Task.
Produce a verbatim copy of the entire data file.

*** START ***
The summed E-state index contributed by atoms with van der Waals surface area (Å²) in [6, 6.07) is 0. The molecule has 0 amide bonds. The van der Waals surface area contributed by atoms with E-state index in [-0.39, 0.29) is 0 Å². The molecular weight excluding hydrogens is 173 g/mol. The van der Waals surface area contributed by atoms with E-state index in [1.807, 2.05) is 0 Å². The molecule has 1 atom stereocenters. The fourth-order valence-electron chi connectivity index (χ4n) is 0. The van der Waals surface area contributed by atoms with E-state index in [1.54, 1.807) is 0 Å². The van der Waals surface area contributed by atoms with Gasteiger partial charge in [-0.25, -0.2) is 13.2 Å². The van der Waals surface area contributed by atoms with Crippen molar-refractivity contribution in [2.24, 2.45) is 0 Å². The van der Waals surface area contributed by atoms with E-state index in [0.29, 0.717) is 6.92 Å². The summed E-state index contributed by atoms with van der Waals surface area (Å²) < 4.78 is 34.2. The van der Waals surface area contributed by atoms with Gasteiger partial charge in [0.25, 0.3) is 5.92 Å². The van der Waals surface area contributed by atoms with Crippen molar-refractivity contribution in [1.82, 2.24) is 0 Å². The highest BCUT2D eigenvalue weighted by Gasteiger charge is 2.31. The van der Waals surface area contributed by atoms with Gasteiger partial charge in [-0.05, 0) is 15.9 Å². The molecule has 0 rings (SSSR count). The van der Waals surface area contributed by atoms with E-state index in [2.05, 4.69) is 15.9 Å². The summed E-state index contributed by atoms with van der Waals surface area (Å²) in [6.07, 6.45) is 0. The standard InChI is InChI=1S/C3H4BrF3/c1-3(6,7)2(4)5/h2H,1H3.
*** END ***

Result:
The summed E-state index contributed by atoms with van der Waals surface area (Å²) in [6, 6.07) is 0. The molecule has 0 amide bonds. The van der Waals surface area contributed by atoms with E-state index in [-0.39, 0.29) is 0 Å². The molecular weight excluding hydrogens is 173 g/mol. The van der Waals surface area contributed by atoms with E-state index in [1.807, 2.05) is 0 Å². The molecule has 1 atom stereocenters. The fourth-order valence-electron chi connectivity index (χ4n) is 0. The van der Waals surface area contributed by atoms with E-state index in [1.54, 1.807) is 0 Å². The van der Waals surface area contributed by atoms with Gasteiger partial charge in [-0.25, -0.2) is 13.2 Å². The van der Waals surface area contributed by atoms with Crippen molar-refractivity contribution in [2.24, 2.45) is 0 Å². The van der Waals surface area contributed by atoms with E-state index in [0.29, 0.717) is 6.92 Å². The summed E-state index contributed by atoms with van der Waals surface area (Å²) < 4.78 is 34.2. The van der Waals surface area contributed by atoms with Gasteiger partial charge in [0.25, 0.3) is 5.92 Å². The van der Waals surface area contributed by atoms with Crippen molar-refractivity contribution in [1.82, 2.24) is 0 Å². The highest BCUT2D eigenvalue weighted by Gasteiger charge is 2.31. The van der Waals surface area contributed by atoms with Gasteiger partial charge in [-0.05, 0) is 15.9 Å². The molecule has 0 rings (SSSR count). The van der Waals surface area contributed by atoms with E-state index in [2.05, 4.69) is 15.9 Å². The summed E-state index contributed by atoms with van der Waals surface area (Å²) in [6.07, 6.45) is 0. The standard InChI is InChI=1S/C3H4BrF3/c1-3(6,7)2(4)5/h2H,1H3.